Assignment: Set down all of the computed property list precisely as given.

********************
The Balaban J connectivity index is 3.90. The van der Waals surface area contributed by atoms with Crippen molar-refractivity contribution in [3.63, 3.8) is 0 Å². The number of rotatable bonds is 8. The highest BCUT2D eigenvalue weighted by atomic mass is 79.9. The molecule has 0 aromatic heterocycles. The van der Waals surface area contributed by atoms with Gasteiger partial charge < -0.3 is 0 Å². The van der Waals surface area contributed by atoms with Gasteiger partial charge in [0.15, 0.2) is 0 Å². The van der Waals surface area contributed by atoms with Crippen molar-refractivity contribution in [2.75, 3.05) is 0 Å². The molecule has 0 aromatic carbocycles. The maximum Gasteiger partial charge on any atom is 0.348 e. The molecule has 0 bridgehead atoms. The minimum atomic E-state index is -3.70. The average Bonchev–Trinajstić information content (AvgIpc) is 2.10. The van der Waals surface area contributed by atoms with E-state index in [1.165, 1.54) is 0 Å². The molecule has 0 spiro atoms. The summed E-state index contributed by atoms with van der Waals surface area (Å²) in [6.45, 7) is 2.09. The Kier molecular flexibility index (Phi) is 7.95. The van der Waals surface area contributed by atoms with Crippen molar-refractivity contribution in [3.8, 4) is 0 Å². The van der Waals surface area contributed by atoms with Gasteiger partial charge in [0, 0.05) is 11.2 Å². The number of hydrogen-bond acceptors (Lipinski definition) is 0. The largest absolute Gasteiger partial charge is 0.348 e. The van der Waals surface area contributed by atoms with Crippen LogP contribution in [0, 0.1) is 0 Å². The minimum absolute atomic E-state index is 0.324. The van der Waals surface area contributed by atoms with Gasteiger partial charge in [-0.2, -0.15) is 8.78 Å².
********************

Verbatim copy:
The Balaban J connectivity index is 3.90. The van der Waals surface area contributed by atoms with Crippen molar-refractivity contribution in [3.63, 3.8) is 0 Å². The number of rotatable bonds is 8. The highest BCUT2D eigenvalue weighted by atomic mass is 79.9. The molecule has 0 aromatic heterocycles. The van der Waals surface area contributed by atoms with Gasteiger partial charge < -0.3 is 0 Å². The van der Waals surface area contributed by atoms with Gasteiger partial charge in [0.15, 0.2) is 0 Å². The van der Waals surface area contributed by atoms with Crippen molar-refractivity contribution in [2.75, 3.05) is 0 Å². The molecule has 0 aromatic carbocycles. The maximum Gasteiger partial charge on any atom is 0.348 e. The molecule has 0 bridgehead atoms. The minimum atomic E-state index is -3.70. The average Bonchev–Trinajstić information content (AvgIpc) is 2.10. The van der Waals surface area contributed by atoms with E-state index in [1.165, 1.54) is 0 Å². The molecule has 0 spiro atoms. The summed E-state index contributed by atoms with van der Waals surface area (Å²) in [6.45, 7) is 2.09. The Kier molecular flexibility index (Phi) is 7.95. The van der Waals surface area contributed by atoms with Crippen molar-refractivity contribution in [3.8, 4) is 0 Å². The van der Waals surface area contributed by atoms with Gasteiger partial charge in [0, 0.05) is 11.2 Å². The number of hydrogen-bond acceptors (Lipinski definition) is 0. The largest absolute Gasteiger partial charge is 0.348 e. The van der Waals surface area contributed by atoms with Crippen LogP contribution in [0, 0.1) is 0 Å². The minimum absolute atomic E-state index is 0.324. The van der Waals surface area contributed by atoms with Gasteiger partial charge in [-0.2, -0.15) is 8.78 Å².